This type of writing shows how you can write comedy by using what you know and throwing it back into the reader’s face.
As a visual component, you can show your class movies such as The Starving Games or Vampires Suck.
They use the same technique of showing the cliche in a loved movie either by saying what would really happen in these situations, by showing how the “camera magic” really works, or simply by poking fun at the genre.
This story is unique. It comes in the form of letters. They are written by a kindergarten teacher and are sent to a parent of a boy named Niccolo.
It starts as a casual scolding of the kid, but the child becomes unexpectedly gruesome, and the two end up in a political war.
The child manages to control the classroom and soon gets her kicked out.
These polite and direct letters create a comical “correctness” to the absurd situation happening at school.
The letters will create a good laugh in your classroom. Ask your students to pinpoint how the story flows and why the comedic outcome is so strong.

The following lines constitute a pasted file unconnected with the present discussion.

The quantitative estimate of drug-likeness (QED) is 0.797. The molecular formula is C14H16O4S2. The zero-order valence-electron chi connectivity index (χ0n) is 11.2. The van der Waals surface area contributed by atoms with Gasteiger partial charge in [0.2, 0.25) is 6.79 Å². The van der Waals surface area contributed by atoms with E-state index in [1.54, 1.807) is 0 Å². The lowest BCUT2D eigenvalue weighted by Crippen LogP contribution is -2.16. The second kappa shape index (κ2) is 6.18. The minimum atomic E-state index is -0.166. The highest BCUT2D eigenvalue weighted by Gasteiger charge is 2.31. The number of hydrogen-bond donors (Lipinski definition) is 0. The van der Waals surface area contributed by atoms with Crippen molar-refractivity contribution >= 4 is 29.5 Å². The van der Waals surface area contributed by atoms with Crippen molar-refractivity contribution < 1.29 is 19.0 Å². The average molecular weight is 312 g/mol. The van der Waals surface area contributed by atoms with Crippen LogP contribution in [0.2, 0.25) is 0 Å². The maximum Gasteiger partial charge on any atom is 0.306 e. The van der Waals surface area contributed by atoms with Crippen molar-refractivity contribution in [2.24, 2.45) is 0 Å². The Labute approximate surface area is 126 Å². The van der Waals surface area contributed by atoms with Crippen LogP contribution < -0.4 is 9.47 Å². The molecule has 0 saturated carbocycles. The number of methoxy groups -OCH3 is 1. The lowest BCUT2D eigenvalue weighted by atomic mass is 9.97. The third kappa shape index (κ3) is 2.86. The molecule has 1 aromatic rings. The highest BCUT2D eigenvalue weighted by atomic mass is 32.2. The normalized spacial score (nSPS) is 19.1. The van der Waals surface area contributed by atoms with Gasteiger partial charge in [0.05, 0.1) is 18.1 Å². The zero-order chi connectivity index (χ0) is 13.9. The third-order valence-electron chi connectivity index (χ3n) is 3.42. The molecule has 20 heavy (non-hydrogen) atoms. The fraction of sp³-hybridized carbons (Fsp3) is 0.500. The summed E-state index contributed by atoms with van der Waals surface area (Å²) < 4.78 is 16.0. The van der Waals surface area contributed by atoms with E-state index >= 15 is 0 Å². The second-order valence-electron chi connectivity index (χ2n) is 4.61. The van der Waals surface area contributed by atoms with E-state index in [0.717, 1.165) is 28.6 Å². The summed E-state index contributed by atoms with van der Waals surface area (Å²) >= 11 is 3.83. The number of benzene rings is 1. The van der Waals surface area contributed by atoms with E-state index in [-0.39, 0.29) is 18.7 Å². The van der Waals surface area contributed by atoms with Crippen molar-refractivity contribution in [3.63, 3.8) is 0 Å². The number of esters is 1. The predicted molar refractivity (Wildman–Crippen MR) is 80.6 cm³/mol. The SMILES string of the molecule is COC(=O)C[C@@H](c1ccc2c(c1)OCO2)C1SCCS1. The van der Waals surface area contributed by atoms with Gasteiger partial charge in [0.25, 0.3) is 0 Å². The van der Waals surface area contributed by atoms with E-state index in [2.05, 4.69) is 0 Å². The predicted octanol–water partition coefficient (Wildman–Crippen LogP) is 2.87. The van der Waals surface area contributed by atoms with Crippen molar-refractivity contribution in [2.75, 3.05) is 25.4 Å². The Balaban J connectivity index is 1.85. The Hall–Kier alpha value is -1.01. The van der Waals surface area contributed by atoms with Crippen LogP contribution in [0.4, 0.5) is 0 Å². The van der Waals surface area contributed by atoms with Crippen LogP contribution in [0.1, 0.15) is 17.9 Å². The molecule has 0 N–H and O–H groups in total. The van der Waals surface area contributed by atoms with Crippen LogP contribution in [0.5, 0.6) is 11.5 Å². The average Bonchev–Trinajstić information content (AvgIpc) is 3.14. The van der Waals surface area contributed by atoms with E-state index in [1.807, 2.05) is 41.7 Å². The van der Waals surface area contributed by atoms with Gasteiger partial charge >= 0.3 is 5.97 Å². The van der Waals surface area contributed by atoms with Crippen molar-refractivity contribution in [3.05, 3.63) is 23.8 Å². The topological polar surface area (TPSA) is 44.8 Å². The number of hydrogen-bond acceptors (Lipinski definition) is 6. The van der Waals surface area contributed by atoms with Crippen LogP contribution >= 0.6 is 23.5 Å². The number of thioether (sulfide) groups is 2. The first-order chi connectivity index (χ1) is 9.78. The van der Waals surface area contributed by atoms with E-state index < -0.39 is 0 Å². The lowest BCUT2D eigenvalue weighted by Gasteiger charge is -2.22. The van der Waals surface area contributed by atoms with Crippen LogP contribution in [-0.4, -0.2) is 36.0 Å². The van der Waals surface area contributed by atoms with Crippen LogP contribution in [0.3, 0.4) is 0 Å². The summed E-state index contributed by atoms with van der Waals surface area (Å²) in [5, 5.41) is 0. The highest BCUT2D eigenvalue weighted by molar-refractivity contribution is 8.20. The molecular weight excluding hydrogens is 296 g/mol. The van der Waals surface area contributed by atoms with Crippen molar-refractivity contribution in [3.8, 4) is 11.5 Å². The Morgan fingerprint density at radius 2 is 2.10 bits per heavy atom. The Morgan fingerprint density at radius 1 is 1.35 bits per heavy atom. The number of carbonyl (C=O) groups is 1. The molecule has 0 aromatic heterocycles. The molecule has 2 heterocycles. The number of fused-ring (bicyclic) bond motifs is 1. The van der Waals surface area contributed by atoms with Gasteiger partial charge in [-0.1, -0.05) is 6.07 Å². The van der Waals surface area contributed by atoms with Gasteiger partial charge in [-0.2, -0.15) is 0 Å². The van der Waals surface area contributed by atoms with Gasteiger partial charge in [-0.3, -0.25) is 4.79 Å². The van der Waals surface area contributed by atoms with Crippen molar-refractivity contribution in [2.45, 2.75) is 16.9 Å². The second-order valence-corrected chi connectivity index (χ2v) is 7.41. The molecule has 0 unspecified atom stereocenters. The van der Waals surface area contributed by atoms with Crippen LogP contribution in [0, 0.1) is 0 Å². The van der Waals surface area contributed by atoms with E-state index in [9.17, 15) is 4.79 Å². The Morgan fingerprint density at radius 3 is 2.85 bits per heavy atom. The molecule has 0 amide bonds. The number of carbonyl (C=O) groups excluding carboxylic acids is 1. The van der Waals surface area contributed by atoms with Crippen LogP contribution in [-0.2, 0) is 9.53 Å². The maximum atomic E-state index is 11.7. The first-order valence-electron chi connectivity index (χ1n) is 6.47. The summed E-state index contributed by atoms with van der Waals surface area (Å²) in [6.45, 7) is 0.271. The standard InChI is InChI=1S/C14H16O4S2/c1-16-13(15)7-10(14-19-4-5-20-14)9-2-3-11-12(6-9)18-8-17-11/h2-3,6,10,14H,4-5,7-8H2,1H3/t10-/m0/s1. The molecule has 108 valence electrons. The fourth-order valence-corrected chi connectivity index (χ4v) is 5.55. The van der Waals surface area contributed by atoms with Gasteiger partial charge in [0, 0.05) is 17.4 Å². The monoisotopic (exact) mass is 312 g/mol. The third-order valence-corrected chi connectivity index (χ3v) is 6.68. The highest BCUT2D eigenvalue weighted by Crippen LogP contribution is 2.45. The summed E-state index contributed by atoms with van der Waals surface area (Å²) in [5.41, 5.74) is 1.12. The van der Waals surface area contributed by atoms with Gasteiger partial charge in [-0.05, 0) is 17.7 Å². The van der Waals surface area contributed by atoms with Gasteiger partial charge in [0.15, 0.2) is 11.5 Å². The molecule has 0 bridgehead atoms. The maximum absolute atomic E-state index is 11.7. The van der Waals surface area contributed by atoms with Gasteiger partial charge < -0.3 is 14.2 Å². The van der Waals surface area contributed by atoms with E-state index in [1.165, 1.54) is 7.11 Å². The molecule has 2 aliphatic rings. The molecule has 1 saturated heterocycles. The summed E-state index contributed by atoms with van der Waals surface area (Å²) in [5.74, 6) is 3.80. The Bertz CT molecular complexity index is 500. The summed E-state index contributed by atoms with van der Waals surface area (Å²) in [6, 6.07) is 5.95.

After they complete that task, get them to write their own messages of comedy. It can be in email, text, TikTok, or Snapchat form, as long as it makes sense to a reader.
Written by Marget Atwood, this story is about constructive criticism, perceptions of the era, and breaking a story to fit a new mold.
The speaker is trying and failing to tell the classic tale of Cinderella. However, they are cut off at every point as a heckler or constructive critique cuts down every word they use.
Calling the girl beautiful puts pressure on girls of today. Calling her a girl, when she gets married at the end either infantilizes her or says a lot more about the man she’s about to marry.
Although all of the points that Atwood brings up are true, we cannot rewrite old stories without changing them completely.
This political satire reminds us that the tales we loved from years ago will not have the same social ideas as the tales we read today.
Instead of making a story more appropriate, we should recognize the time frame it came from.
While it teaches us this, it also tells us how descriptive words can affect the tone of the story. A cabin in the woods has a different vibe than a cottage in a forest, and yet they say the same thing.
In Marget Atwood’s story, stripping the adjective changes the tale before it even begins.
Comedic stories have just as much emotion, insight, and power as other genres. So give your students something to laugh about as they ponder the meaning of these stories.
Focus on language use and choice words, which help the jokes land.